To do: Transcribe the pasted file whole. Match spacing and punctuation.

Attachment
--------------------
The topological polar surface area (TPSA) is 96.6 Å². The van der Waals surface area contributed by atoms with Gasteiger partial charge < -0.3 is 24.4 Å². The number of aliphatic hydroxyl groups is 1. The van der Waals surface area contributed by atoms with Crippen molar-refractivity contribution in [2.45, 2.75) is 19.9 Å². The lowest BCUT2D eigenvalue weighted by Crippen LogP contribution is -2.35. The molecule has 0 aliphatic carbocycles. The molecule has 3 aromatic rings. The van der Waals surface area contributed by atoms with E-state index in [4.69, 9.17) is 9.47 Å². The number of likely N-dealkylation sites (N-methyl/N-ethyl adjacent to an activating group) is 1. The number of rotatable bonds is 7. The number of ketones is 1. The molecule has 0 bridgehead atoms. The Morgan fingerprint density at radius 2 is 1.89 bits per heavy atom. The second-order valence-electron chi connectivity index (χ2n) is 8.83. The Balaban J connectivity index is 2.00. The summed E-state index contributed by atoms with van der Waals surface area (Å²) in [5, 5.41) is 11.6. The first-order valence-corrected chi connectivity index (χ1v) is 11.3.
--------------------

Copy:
The topological polar surface area (TPSA) is 96.6 Å². The van der Waals surface area contributed by atoms with Gasteiger partial charge < -0.3 is 24.4 Å². The number of aliphatic hydroxyl groups is 1. The van der Waals surface area contributed by atoms with Crippen molar-refractivity contribution in [2.45, 2.75) is 19.9 Å². The lowest BCUT2D eigenvalue weighted by Crippen LogP contribution is -2.35. The molecule has 0 aliphatic carbocycles. The molecule has 3 aromatic rings. The van der Waals surface area contributed by atoms with E-state index in [4.69, 9.17) is 9.47 Å². The number of likely N-dealkylation sites (N-methyl/N-ethyl adjacent to an activating group) is 1. The number of rotatable bonds is 7. The number of ketones is 1. The molecule has 0 bridgehead atoms. The Morgan fingerprint density at radius 2 is 1.89 bits per heavy atom. The second-order valence-electron chi connectivity index (χ2n) is 8.83. The Balaban J connectivity index is 2.00. The summed E-state index contributed by atoms with van der Waals surface area (Å²) in [5, 5.41) is 11.6. The first-order valence-corrected chi connectivity index (χ1v) is 11.3.